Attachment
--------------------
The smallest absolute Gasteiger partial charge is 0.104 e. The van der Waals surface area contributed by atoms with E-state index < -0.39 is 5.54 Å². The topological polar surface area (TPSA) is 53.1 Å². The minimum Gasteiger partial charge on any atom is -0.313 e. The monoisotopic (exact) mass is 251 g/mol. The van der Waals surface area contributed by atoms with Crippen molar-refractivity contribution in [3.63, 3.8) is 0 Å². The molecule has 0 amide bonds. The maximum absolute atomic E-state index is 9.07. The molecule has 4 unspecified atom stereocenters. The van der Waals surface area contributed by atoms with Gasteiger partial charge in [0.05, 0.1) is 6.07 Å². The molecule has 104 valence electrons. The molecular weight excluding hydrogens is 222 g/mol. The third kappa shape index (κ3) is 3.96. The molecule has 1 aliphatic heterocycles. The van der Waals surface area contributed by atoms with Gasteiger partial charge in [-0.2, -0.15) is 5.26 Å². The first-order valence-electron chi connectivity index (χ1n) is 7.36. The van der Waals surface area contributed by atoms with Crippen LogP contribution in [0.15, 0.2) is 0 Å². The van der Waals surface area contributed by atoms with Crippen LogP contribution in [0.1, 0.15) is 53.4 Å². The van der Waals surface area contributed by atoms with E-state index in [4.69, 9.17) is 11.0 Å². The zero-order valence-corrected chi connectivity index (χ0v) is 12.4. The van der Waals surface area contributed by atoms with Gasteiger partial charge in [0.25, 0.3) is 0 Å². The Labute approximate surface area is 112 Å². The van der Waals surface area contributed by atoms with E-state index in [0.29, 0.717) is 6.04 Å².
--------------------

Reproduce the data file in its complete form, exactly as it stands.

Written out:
The smallest absolute Gasteiger partial charge is 0.104 e. The van der Waals surface area contributed by atoms with E-state index < -0.39 is 5.54 Å². The topological polar surface area (TPSA) is 53.1 Å². The minimum Gasteiger partial charge on any atom is -0.313 e. The monoisotopic (exact) mass is 251 g/mol. The van der Waals surface area contributed by atoms with Crippen molar-refractivity contribution in [3.63, 3.8) is 0 Å². The molecule has 0 amide bonds. The maximum absolute atomic E-state index is 9.07. The molecule has 4 unspecified atom stereocenters. The van der Waals surface area contributed by atoms with Gasteiger partial charge in [0.05, 0.1) is 6.07 Å². The molecule has 104 valence electrons. The molecular weight excluding hydrogens is 222 g/mol. The third kappa shape index (κ3) is 3.96. The molecule has 1 aliphatic heterocycles. The van der Waals surface area contributed by atoms with Gasteiger partial charge in [-0.2, -0.15) is 5.26 Å². The first-order valence-electron chi connectivity index (χ1n) is 7.36. The van der Waals surface area contributed by atoms with Crippen LogP contribution in [0.15, 0.2) is 0 Å². The van der Waals surface area contributed by atoms with Crippen LogP contribution in [0.1, 0.15) is 53.4 Å². The van der Waals surface area contributed by atoms with E-state index in [4.69, 9.17) is 11.0 Å². The zero-order valence-corrected chi connectivity index (χ0v) is 12.4. The van der Waals surface area contributed by atoms with Gasteiger partial charge in [0.25, 0.3) is 0 Å². The Labute approximate surface area is 112 Å². The van der Waals surface area contributed by atoms with E-state index in [0.29, 0.717) is 6.04 Å².